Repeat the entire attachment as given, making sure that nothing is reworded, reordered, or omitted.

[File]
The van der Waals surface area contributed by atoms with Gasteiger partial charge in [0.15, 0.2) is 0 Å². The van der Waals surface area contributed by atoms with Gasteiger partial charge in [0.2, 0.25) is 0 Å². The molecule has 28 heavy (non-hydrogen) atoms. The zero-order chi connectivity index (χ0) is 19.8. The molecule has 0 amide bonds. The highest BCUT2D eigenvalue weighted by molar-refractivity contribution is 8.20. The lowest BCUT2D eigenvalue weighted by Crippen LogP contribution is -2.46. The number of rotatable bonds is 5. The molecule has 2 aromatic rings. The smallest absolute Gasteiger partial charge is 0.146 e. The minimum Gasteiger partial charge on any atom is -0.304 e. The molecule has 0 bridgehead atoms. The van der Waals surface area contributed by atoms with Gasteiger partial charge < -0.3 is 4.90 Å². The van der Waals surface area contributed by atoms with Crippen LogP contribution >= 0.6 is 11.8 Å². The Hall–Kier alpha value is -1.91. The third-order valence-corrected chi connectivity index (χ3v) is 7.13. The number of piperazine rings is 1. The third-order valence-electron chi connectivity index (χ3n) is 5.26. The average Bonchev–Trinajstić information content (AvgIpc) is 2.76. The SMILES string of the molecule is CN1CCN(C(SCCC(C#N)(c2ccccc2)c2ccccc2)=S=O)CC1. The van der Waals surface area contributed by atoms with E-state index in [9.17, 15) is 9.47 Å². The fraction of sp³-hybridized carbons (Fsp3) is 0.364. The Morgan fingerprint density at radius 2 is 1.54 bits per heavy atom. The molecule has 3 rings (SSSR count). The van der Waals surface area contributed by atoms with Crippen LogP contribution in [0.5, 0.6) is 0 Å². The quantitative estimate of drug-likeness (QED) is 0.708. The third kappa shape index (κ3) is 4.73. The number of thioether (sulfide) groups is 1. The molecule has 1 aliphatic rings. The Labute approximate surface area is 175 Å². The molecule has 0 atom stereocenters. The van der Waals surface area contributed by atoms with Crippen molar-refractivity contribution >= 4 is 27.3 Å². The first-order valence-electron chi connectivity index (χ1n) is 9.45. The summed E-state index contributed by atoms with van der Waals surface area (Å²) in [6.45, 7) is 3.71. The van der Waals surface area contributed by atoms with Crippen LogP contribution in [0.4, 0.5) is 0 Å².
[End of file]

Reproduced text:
The van der Waals surface area contributed by atoms with Gasteiger partial charge in [0.15, 0.2) is 0 Å². The van der Waals surface area contributed by atoms with Gasteiger partial charge in [0.2, 0.25) is 0 Å². The molecule has 28 heavy (non-hydrogen) atoms. The zero-order chi connectivity index (χ0) is 19.8. The molecule has 0 amide bonds. The highest BCUT2D eigenvalue weighted by molar-refractivity contribution is 8.20. The lowest BCUT2D eigenvalue weighted by Crippen LogP contribution is -2.46. The number of rotatable bonds is 5. The molecule has 2 aromatic rings. The smallest absolute Gasteiger partial charge is 0.146 e. The minimum Gasteiger partial charge on any atom is -0.304 e. The molecule has 0 bridgehead atoms. The van der Waals surface area contributed by atoms with Gasteiger partial charge < -0.3 is 4.90 Å². The van der Waals surface area contributed by atoms with Crippen LogP contribution >= 0.6 is 11.8 Å². The Hall–Kier alpha value is -1.91. The third-order valence-corrected chi connectivity index (χ3v) is 7.13. The number of piperazine rings is 1. The third-order valence-electron chi connectivity index (χ3n) is 5.26. The average Bonchev–Trinajstić information content (AvgIpc) is 2.76. The SMILES string of the molecule is CN1CCN(C(SCCC(C#N)(c2ccccc2)c2ccccc2)=S=O)CC1. The van der Waals surface area contributed by atoms with E-state index in [9.17, 15) is 9.47 Å². The fraction of sp³-hybridized carbons (Fsp3) is 0.364. The Morgan fingerprint density at radius 2 is 1.54 bits per heavy atom. The molecule has 3 rings (SSSR count). The van der Waals surface area contributed by atoms with Crippen LogP contribution in [0.5, 0.6) is 0 Å². The quantitative estimate of drug-likeness (QED) is 0.708. The third kappa shape index (κ3) is 4.73. The number of thioether (sulfide) groups is 1. The molecule has 1 aliphatic rings. The Labute approximate surface area is 175 Å². The molecule has 0 atom stereocenters. The van der Waals surface area contributed by atoms with Crippen molar-refractivity contribution >= 4 is 27.3 Å². The first-order valence-electron chi connectivity index (χ1n) is 9.45. The summed E-state index contributed by atoms with van der Waals surface area (Å²) in [6.45, 7) is 3.71. The van der Waals surface area contributed by atoms with Crippen LogP contribution in [0.4, 0.5) is 0 Å².